• THIS WIDE NIGHT

    When the play begins, Marie is curled up in a leprous looking chair, in a cocoon posture I associate with people stranded overnight in airports or bus terminals, forced to sleep in unsympathetic surroundings….“It’s different, isn’t it?” Lorraine says, shortly after arriving at the slovenly one-room flat where Marie appears less to be residing than camping out….What’s most impressive about this production is that it conveys that ambiguity with such specific, palpable detail. It is to Ms. Pill’s and Ms. Falco’s great credit that they never seem entirely at home in the cramped, cluttered environment they share (designed with sociological exactitude by Rachel Hauck).

    Ben Brantley, New York Times
  • ORANGE, HAT AND GRACE

    Rachel Hauck’s imaginative set is breathtaking, specific, poetic, and Matt Frey’s perfectly delicate lighting design shimmers off black gloss walls.

    Huffington Post

    Rachel Hauck’s set, dominated by splintered wood and mulch, ingeniously evokes the eerie backwoods. Its sudden transformation from rooftop to cabin interior is a vivid bit of “rough magic” worthy of Prospero.

    NYTheater.com
  • CAT ON A HOT TIN ROOF

    The Guthrie’s stage is no stranger to gorgeous set pieces, but Rachel Hauck’s set is exceptional in its beautiful evocation of such a strained interior space. Hauck manages to achieve both a deep sense of the room’s intimacy and the impression that there are vast tracks of land in the distance…This allows for the sense that the exterior pressures are constantly impinging on this interior space, and that events unfolding within have the utmost importance for the people and land without. The set’s duality highlights the drama’s preoccupation with the need for privacy and the impossibility of finding it.

    Aisle Say Twin Cities

    I’d also like to give a blogger shout out to Rachel Hauck… Kudos to Rachel!

    Taylor, Mind’s Canvas blog
  • GO BACK TO WHERE YOU ARE

    Thanks to Rachel Hauck’s understated scenic design, the sun-bleached grey wood of Claire’s deck and its row of Adirondack chairs blends with the looming, overcast horizon behind it—a perfect Montauk picture.

    nytheatre.com
  • PHAEDRA BACKWARDS

    Rachel Hauck’s set, a chaise longue and a dining room table with Chippendale chairs on an otherwise empty stage, is more than a study of minimalist luxury. The furniture actually seems lonely.

    New York Times
  • THE WINTER’S TALE

    Be that as it may, there’s nothing like a first-class set, and the loveliest one I saw in 2006 was created by Rachel Hauck for the Oregon Shakespeare Festival’s production of “The Winter’s Tale.”

    Wall Street Journal
  • A MIDSUMMER NIGHT’S DREAM

    Sometimes a set makes a show, and Rachel Hauck, who designed the Pissarro-influenced production of “The Winter’s Tale” that I saw and loved at the Oregon Shakespeare Festival two seasons ago, has outdone herself this time around. Her décor is simple–a forest, a small platform, a window that seems to float in mid-air and a trapdoor that is put to ingenious use–but magical….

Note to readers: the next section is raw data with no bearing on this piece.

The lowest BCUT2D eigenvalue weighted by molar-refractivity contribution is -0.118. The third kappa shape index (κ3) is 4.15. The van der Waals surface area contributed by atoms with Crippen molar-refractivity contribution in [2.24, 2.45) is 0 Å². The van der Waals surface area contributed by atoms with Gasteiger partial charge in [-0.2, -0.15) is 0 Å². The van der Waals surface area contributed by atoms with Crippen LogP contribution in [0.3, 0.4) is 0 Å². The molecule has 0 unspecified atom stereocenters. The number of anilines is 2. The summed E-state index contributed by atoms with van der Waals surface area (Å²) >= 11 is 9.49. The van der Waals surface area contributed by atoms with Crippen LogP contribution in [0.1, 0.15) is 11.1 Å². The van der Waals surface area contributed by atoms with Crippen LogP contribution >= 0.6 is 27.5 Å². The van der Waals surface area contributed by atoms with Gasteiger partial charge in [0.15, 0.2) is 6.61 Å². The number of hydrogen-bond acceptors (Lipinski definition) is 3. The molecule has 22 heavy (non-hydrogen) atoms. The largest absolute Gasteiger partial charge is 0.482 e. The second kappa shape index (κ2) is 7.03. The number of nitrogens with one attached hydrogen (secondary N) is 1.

Wall Street Journal
  • HOUSE OF BERNARDA ALBA

    Rachel Hauck’s set, a chaise longue and a dining room table with Chippendale chairs on an otherwise empty stage, is more than a study of minimalist luxury. The furniture actually seems lonely.

    New York Times
  • PALESTINE, NM

    TRachel Hauck’s scenic design and Alexander V. Nichols’ lighting and projection wizardry combine to invoke touches of Georgia O’Keeffe and Salvador Dalí. The effect intentionally leaves you flipping through mental atlases.

    Los Angeles Times

  • CAROL MULRONEY

    Rachel Hauck’s scenic design is simple yet eerily poignant and foreshadowing.

    New York Times
  • THE ROAD TO MECCA

    And also deserving special recognition is Rachel Hauck’s amazing set. The interior of the rough-and-tumble frontier home unfolds across the stage beneath the stunning panorama of South African sky, which soars away into the rafters projected across a massive cyclorama. Hauck’s set captures the sense of expansiveness and desolation that underlies Miss Helen’s character, and the dramatic power of the candlelight’s play across the glittering walls of the little house captures some of the sense of wonder the character sees in it. Of course, from experience the set is usually the one thing we have no complaint about at the Rep, but this one deserves special commendation.

    Seattlest
  • CREATURE

    Rachel Hauck make effective use of the Ohio Theatre’s deep, decaying-church-like space. The baby spends most of the play in a cradle suspended high above stage right, rocked via a pulley operated by the Nurse (a funny and touching Tricia Rodley). Characters enter from unexpected angles. Solid-looking tables and benches and an overall brownness evoke the deadly inflexibility of the ruling religious authorities. Candlelight and Theresa Squire’s rich, rough costumes create an effectively Medieval feeling.

    StageMage

    The scenes fly beautifully by…a tribute to Silverman’s assured direction and the almost hypnotic unity of Rachel Hauck’s austere wooden sets and Matt Frey’s soft-wattage candle lighting.

    Variety